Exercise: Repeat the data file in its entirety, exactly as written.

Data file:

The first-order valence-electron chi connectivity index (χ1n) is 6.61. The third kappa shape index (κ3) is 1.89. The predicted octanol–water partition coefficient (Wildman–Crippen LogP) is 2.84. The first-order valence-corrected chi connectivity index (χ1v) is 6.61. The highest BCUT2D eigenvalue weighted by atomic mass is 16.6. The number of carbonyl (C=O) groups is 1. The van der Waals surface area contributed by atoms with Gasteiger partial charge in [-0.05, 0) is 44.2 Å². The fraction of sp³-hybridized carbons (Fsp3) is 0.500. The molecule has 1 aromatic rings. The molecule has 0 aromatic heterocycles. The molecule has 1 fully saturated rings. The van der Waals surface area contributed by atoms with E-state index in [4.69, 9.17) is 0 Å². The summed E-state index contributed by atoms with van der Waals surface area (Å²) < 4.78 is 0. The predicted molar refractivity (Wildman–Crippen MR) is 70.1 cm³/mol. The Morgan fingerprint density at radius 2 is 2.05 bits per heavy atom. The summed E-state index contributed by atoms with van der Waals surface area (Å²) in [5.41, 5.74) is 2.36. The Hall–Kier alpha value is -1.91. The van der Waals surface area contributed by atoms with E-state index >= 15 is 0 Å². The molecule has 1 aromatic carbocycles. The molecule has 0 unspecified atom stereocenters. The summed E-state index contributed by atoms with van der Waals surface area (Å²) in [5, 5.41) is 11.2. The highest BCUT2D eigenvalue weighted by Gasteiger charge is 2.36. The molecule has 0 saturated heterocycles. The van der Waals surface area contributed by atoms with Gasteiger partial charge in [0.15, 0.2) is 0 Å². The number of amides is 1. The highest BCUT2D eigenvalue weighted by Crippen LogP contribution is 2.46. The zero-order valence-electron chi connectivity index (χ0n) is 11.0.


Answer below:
The first-order valence-electron chi connectivity index (χ1n) is 6.61. The third kappa shape index (κ3) is 1.89. The predicted octanol–water partition coefficient (Wildman–Crippen LogP) is 2.84. The first-order valence-corrected chi connectivity index (χ1v) is 6.61. The highest BCUT2D eigenvalue weighted by atomic mass is 16.6. The number of carbonyl (C=O) groups is 1. The van der Waals surface area contributed by atoms with Gasteiger partial charge in [-0.05, 0) is 44.2 Å². The fraction of sp³-hybridized carbons (Fsp3) is 0.500. The molecule has 1 aromatic rings. The molecule has 0 aromatic heterocycles. The molecule has 1 fully saturated rings. The van der Waals surface area contributed by atoms with E-state index in [4.69, 9.17) is 0 Å². The summed E-state index contributed by atoms with van der Waals surface area (Å²) < 4.78 is 0. The predicted molar refractivity (Wildman–Crippen MR) is 70.1 cm³/mol. The Morgan fingerprint density at radius 2 is 2.05 bits per heavy atom. The summed E-state index contributed by atoms with van der Waals surface area (Å²) in [5.41, 5.74) is 2.36. The Hall–Kier alpha value is -1.91. The van der Waals surface area contributed by atoms with E-state index >= 15 is 0 Å². The molecule has 1 aromatic carbocycles. The molecule has 0 unspecified atom stereocenters. The summed E-state index contributed by atoms with van der Waals surface area (Å²) in [5, 5.41) is 11.2. The highest BCUT2D eigenvalue weighted by Gasteiger charge is 2.36. The molecule has 0 saturated heterocycles. The van der Waals surface area contributed by atoms with Gasteiger partial charge in [0.15, 0.2) is 0 Å². The number of amides is 1. The highest BCUT2D eigenvalue weighted by Crippen LogP contribution is 2.46. The zero-order valence-electron chi connectivity index (χ0n) is 11.0.